My dad leant forward to hug me. I leant back. ‘Dad, I’m almost 12 and you’re almost 40.’
‘I’m still only 38,’ he muttered.
‘So isn’t it time you outgrew this childish need of yours for hugs? Mum’s gone. Get over it.’
‘Hug the damaged animals,’ I advised.
‘I do,’ said my sad Dad. ‘Every day. It’s good therapy.’
Yeah, right. Poor Pops. ‘G’night, Dad.’
I adopted one of my Dad’s sick animals once. I won’t make that mistake again. Captain Chook was a real fighter, and kind of cute, apart from his hideous internal injuries. I set up that rooster’s sick bed right next to my own and provided round the clock snacks and tweet-ment. Every hour Chooky lived, I grew more confident he would survive.
On day three, I rushed home from school. Captain Chook’s eyes were shut, but I could tell he was breathing. I reached out to pat his chest feathers. Chooky’s eyes flew open. He pecked my hand hard. Blood dribbled out. Then… he died! It was as if Chooky was just waiting to pass on his ugly message before he karked it. There was a war raging between the animal world (e.g., my chook) and human inventions (e.g., the truck that squished my chook).
After half a pack of tissues, I resolved to be on the winning side from that day on. My Dad’s soft side only lead to heartbreak, and a stinky room.
Free of such worries, I began packing my backpack. A warm jumper, in case space is as cold as it looks. Space snack food, including two leftover containers of Vietnamese rice. Some handy off-world survival articles: a LameBoy game, mini disc player, my Bratty bear (I’ve outgrown bears, but this is a koala and could have educational benefits for aliens), a pair of boardies, a novelty hat and party shirt (in case any cuties invite me to a space disco). I packed then unpacked my mobile phone, figuring Uranus would probably be a few million kilometres out of roaming range. Sunscreen, in case I zapped too near the sun (my dad would be pleased). Comb. Toothbrush? Nah. Chocolate toothpaste? Why not? Chocolate bars? For sure.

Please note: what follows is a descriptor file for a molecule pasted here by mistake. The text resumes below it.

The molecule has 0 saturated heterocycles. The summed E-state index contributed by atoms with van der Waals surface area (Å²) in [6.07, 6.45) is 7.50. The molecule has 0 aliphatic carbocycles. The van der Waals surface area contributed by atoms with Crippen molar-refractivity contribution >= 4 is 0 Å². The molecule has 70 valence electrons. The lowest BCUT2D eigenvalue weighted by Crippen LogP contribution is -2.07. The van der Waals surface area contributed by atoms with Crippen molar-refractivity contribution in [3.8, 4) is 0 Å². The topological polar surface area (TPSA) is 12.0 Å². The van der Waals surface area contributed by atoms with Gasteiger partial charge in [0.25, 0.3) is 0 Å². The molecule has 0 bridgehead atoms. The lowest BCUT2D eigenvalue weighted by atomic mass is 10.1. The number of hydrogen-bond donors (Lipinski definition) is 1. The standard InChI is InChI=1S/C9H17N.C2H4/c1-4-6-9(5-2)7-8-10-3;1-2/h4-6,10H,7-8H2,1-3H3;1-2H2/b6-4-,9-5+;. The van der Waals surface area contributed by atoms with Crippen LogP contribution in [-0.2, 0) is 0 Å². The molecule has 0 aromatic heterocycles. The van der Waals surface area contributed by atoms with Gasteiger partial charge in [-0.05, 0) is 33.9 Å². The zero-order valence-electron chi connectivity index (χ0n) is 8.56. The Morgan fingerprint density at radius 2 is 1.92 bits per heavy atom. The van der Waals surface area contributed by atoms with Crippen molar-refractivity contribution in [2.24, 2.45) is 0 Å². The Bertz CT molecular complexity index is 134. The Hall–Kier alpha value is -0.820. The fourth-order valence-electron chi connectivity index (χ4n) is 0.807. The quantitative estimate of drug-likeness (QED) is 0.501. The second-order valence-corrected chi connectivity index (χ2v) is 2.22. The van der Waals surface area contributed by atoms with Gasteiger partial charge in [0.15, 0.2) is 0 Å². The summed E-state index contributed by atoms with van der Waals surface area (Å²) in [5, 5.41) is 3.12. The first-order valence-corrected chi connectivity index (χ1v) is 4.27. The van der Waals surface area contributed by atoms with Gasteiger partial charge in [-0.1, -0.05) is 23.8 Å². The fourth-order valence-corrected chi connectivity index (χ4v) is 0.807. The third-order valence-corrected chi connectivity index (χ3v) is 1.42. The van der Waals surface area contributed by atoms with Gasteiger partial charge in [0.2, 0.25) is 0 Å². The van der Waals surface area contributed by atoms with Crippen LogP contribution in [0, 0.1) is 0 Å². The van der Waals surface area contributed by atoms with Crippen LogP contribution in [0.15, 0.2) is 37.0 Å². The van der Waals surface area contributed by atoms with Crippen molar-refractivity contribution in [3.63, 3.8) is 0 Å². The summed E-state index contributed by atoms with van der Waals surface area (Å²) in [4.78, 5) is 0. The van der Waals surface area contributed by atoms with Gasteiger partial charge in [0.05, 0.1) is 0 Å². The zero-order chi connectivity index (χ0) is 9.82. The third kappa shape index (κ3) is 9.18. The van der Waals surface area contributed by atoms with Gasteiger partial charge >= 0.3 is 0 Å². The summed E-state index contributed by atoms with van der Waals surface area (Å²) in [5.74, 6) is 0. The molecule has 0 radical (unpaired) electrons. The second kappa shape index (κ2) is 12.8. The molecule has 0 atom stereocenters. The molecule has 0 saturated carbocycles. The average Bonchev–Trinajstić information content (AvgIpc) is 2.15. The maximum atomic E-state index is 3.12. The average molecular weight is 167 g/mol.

Hmmm. Something to trade might come in handy too. So I printed out a few dozen schematics (invention plans) and sealed them watertight. Maybe I could trade the plans to build a microwave oven for an alien death-ray off Jar Jar Stinks?
I paused. What if I really did zap to somewhere gross or deadly? Would sunscreen save my bum in a black hole? Then I remembered. I could just transport myself straight back to my dad’s lab with the portable zapporter! Everything would be cool, as long as I didn’t freak out. And I never did that.
But first, I had to wait until my dad ran out of inventing steam. Around midnight I heard him stagger down the hall to his bedroom. Next came a whump as he collapsed onto his bed, followed by a series of smaller plop sounds that I knew came from the road-kill animals hopping onto his bed with him. I tiptoed down the hall and peered into Dad’s room. He was snoring already, still fully dressed, and covered in bandaged mini-beasts. I pulled his door shut (that way, he’d be kept busy a little longer when he awoke, cleaning up their multiple poopsicles (especially Abdul’s)), and snuck down the hall toward the secret door.
With luck, I’d be zapped back in time for breakfast, my backpack bloated with booty.
write by Mitchell Sandson